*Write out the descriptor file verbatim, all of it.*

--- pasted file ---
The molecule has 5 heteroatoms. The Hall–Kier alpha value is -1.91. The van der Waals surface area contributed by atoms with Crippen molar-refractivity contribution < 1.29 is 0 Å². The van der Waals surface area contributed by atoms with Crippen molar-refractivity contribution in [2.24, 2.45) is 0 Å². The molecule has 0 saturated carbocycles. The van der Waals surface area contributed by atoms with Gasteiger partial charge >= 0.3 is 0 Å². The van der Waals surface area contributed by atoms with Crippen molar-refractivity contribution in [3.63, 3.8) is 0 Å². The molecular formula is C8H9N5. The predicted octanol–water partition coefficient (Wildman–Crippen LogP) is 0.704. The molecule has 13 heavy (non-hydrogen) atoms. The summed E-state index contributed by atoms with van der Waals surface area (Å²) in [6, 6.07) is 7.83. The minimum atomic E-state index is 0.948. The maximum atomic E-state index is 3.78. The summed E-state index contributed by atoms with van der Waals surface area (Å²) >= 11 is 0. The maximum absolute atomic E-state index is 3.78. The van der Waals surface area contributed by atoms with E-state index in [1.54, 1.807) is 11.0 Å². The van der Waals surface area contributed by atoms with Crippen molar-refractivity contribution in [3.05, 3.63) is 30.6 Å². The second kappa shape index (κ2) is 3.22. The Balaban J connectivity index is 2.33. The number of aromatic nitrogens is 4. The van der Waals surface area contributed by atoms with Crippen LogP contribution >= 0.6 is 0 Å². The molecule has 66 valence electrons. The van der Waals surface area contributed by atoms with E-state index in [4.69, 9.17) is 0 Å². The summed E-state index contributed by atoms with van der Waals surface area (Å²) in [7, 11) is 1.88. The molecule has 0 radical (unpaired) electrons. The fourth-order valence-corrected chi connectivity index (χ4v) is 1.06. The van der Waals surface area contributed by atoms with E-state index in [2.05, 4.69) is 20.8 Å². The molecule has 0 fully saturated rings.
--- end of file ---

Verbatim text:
The molecule has 5 heteroatoms. The Hall–Kier alpha value is -1.91. The van der Waals surface area contributed by atoms with Crippen molar-refractivity contribution < 1.29 is 0 Å². The van der Waals surface area contributed by atoms with Crippen molar-refractivity contribution in [2.24, 2.45) is 0 Å². The molecule has 0 saturated carbocycles. The van der Waals surface area contributed by atoms with Gasteiger partial charge >= 0.3 is 0 Å². The van der Waals surface area contributed by atoms with Crippen molar-refractivity contribution in [3.63, 3.8) is 0 Å². The molecular formula is C8H9N5. The predicted octanol–water partition coefficient (Wildman–Crippen LogP) is 0.704. The molecule has 13 heavy (non-hydrogen) atoms. The summed E-state index contributed by atoms with van der Waals surface area (Å²) in [6, 6.07) is 7.83. The minimum atomic E-state index is 0.948. The maximum atomic E-state index is 3.78. The summed E-state index contributed by atoms with van der Waals surface area (Å²) >= 11 is 0. The maximum absolute atomic E-state index is 3.78. The van der Waals surface area contributed by atoms with E-state index in [1.54, 1.807) is 11.0 Å². The van der Waals surface area contributed by atoms with Crippen molar-refractivity contribution in [3.05, 3.63) is 30.6 Å². The second kappa shape index (κ2) is 3.22. The Balaban J connectivity index is 2.33. The number of aromatic nitrogens is 4. The van der Waals surface area contributed by atoms with Crippen LogP contribution >= 0.6 is 0 Å². The molecule has 66 valence electrons. The van der Waals surface area contributed by atoms with E-state index in [4.69, 9.17) is 0 Å². The summed E-state index contributed by atoms with van der Waals surface area (Å²) in [7, 11) is 1.88. The molecule has 0 radical (unpaired) electrons. The fourth-order valence-corrected chi connectivity index (χ4v) is 1.06. The van der Waals surface area contributed by atoms with E-state index in [2.05, 4.69) is 20.8 Å². The molecule has 0 fully saturated rings.